I4A Alert

Illinois Aging Network Alert


A report of the impact of the state budget impasse on Illinois Seniors and Community Programs on Aging, from I4A - Illinois Association of Area Agencies on Aging Contact: Jon Lavin 708-383-0258 (I4A President)


Thank You!


The Illinois Area Agencies on Aging offer our gratitude to you for enacting a state budget, on time, and with clear support for older Illinoisans, especially those challenged by health, social isolation, physical, financial, and emotional barriers. But the budget you enacted also recognizes the value of older persons to Illinois as a resource, a connection to our past, as builders of our communities and supporters of many positive efforts to improve the lives of their neighbors, friends and relatives.


As July 1 approaches, the community based senior service network is preparing:
• To initiate Self Neglect Services under Adult Protective Services programming;
• To increase access to information on benefits, services and programs through our Aging and Disability Resource Networks with your granting of new funding for Planning and Service Grants for Area Agencies on Aging;
• To expand delivery of meals (both home delivered and in congregate settings) with both Illinois and national support;
• To offer respite and other supports to unpaid family caregivers of older persons with additional federal funding;
• To enroll additional older persons in Medicaid to assure Illinois receives a high levels of Medicaid reimbursement;
• To deal with the impact of Social Isolation as the statewide initiative of Area Agencies on Aging and the Department on Aging – more to come on our planning, the impact on health and family that loneliness, isolation and lack of sensory stimulation takes on older persons.


Now we need your attention and support to find ways to sustain Adult Day Services in Illinois. Without an increase in rates, vital centers of day services will continue to disappear – please place that on your 2019 “must do” list.
Bottom line – You can #ILOlderAdults with accomplishment and pride! You came through for your District and Illinois’ older population!

Jonathan Lavin
Chief Executive Officer
AgeOptions

I4A Alert

Illinois Aging Network Alert
A report of the impact of the state budget impasse on Illinois Seniors and Community Programs on Aging, from I4A - Illinois Association of Area Agencies on Aging

Contact: Jon Lavin 708-383-0258 (I4A President)


April 16, 2018
For Your Older Constituents

In the proposed 2019 budget, the community based senior service network, which is traditionally supported through Planning and Service Area Grants to Area Agencies on Aging, is slated for a $1,050,000 increase.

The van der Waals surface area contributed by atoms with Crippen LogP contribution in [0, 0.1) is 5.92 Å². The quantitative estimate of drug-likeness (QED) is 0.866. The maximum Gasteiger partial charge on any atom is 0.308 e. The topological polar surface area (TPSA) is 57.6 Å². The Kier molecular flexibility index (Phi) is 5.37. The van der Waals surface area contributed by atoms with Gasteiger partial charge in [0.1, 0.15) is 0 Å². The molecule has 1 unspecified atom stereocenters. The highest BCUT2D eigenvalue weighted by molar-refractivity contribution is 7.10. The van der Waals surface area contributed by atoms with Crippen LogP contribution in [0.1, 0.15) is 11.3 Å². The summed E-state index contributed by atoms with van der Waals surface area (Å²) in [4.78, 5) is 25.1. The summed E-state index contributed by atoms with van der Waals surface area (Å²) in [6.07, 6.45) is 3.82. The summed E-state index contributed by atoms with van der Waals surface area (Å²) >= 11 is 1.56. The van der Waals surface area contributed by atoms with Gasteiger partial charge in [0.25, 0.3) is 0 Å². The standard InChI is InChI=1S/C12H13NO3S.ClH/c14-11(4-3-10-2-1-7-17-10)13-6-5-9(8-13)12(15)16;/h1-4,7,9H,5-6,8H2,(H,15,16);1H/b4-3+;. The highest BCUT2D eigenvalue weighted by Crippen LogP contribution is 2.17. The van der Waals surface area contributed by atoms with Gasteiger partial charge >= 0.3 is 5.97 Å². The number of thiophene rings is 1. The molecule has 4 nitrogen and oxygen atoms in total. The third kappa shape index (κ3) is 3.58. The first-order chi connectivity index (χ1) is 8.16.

Last year (October 1, 2016 to September 30, 2017), this line item in combination with federal funding, helped to reach and serve 492,396 people. Those older persons, age 60 and over, and their unpaid family caregivers, are asking Illinois for assistance. In 2017, recipient agencies provided 9,735,281 incidents of direct support even with diminished capacity due to late or non-existent state payments.

The rationale for the proposed $1,050,000 increase is the State mandate to offer unfettered access to information, support and services through community based senior service programs.

The extensive information and support requested as part of Answers on Aging “No Wrong Door” information network originate from:
• Those entering Managed Care;
• Those who need meals in Congregate and home settings
• Those who have no way to transport themselves to medical and other destinations
• Those who are totally isolated without access to social connections and activities
• Those grandparents who are the sole care providers for grandchildren
• Those in need of legal guidance
• Those providing all of the care for a loved older family member
• Those who are in abusive or neglectful settings
• Those waiting for benefits applications to process by overburdened Department of Human Services regional offices.
• Families that are beginning the planning process for obtaining assistance as they age,
• And the lingering effect of community agencies working day to day without knowing if funds would ever arrive.

Please support in the final FY 2019 Appropriation the Illinois Department on Aging community based network with full funding of $6,203,073 for Planning and Service Area Grants. Your community agencies will know that you came through for them!

(Our thanks to Western Illinois Area Agency on Aging, Northeastern Illinois Area Agency on Aging, AgeSmart Community Resources and East Central Illinois Area Agency on Aging for their assistance in preparing this Alert)

Distributed for I4A by:
Jonathan Lavin
Chief Executive Officer
AgeOptions